Excellent article on this recently in Ars Technica by Tim Lee.

  8. To be honest all these laws are beurocratic hell. I wouldn't mind stepping over that long arm of the law to get a CD, but I would prefer to pay. There needs to be some kind of International Convention on that kind of thing

  9. Apart from the provocative title, everything else I've written is using correct terminology.It is true – it *is* illegal to copy for personal use.

    While we have 'Fair use' in the UK it doesn't mean the same as it does in the rest of the world.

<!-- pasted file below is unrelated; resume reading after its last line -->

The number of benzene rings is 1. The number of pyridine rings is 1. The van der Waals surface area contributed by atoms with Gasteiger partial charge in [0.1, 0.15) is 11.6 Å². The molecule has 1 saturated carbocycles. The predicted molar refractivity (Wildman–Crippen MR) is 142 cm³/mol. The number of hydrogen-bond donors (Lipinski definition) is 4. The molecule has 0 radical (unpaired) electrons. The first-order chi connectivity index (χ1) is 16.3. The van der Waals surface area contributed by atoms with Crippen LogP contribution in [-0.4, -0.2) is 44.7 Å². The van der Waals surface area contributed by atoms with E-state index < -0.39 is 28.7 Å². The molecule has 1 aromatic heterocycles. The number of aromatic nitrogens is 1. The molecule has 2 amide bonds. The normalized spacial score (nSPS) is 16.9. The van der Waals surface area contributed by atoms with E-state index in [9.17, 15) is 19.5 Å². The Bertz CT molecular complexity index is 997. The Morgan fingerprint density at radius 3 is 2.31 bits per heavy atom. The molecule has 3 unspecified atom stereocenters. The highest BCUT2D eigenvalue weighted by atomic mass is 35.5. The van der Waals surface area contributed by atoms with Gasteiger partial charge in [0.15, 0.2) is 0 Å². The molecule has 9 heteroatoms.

This is what makes the Gowers report so important and, while the government has implemented the restrictive parts of the report, it's been a lot less speedy to get the opening up sections into law.

  10. They are good for me – because I travel around a lot. But if you only need to read one book at a time I'd stick to the old fashioned method.

  11. They're very good for reading 'sequentially', as with 'normal' books – less so for reference, however. I'd advise anyone with an interest to take a look at the http://www.mobileread.com/ site, where there's a fair amount of informed traffic.To get the best out of eInk readers, in this country at least, you do need to be a techically-aware reader, but if you do read a lot, they're certainly worth checking out.